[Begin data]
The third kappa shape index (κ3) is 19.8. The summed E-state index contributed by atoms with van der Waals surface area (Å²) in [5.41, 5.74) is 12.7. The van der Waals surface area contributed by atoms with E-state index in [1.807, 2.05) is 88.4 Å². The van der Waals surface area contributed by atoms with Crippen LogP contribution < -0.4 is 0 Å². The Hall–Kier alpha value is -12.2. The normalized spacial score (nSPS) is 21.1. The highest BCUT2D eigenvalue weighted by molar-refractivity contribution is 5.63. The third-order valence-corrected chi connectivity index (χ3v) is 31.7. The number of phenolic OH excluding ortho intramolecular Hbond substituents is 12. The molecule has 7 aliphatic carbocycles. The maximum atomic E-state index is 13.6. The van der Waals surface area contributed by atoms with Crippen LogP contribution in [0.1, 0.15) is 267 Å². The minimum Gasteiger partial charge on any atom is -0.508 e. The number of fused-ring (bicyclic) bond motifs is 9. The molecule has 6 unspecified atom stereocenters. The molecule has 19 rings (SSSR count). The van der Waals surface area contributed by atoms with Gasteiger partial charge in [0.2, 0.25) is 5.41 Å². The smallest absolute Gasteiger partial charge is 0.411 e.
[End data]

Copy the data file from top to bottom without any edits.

The third kappa shape index (κ3) is 19.8. The summed E-state index contributed by atoms with van der Waals surface area (Å²) in [5.41, 5.74) is 12.7. The van der Waals surface area contributed by atoms with E-state index in [1.807, 2.05) is 88.4 Å². The van der Waals surface area contributed by atoms with Crippen LogP contribution < -0.4 is 0 Å². The Hall–Kier alpha value is -12.2. The normalized spacial score (nSPS) is 21.1. The highest BCUT2D eigenvalue weighted by molar-refractivity contribution is 5.63. The third-order valence-corrected chi connectivity index (χ3v) is 31.7. The number of phenolic OH excluding ortho intramolecular Hbond substituents is 12. The molecule has 7 aliphatic carbocycles. The maximum atomic E-state index is 13.6. The van der Waals surface area contributed by atoms with Crippen LogP contribution in [0.1, 0.15) is 267 Å². The minimum Gasteiger partial charge on any atom is -0.508 e. The number of fused-ring (bicyclic) bond motifs is 9. The molecule has 6 unspecified atom stereocenters. The molecule has 19 rings (SSSR count). The van der Waals surface area contributed by atoms with Gasteiger partial charge in [0.2, 0.25) is 5.41 Å². The smallest absolute Gasteiger partial charge is 0.411 e.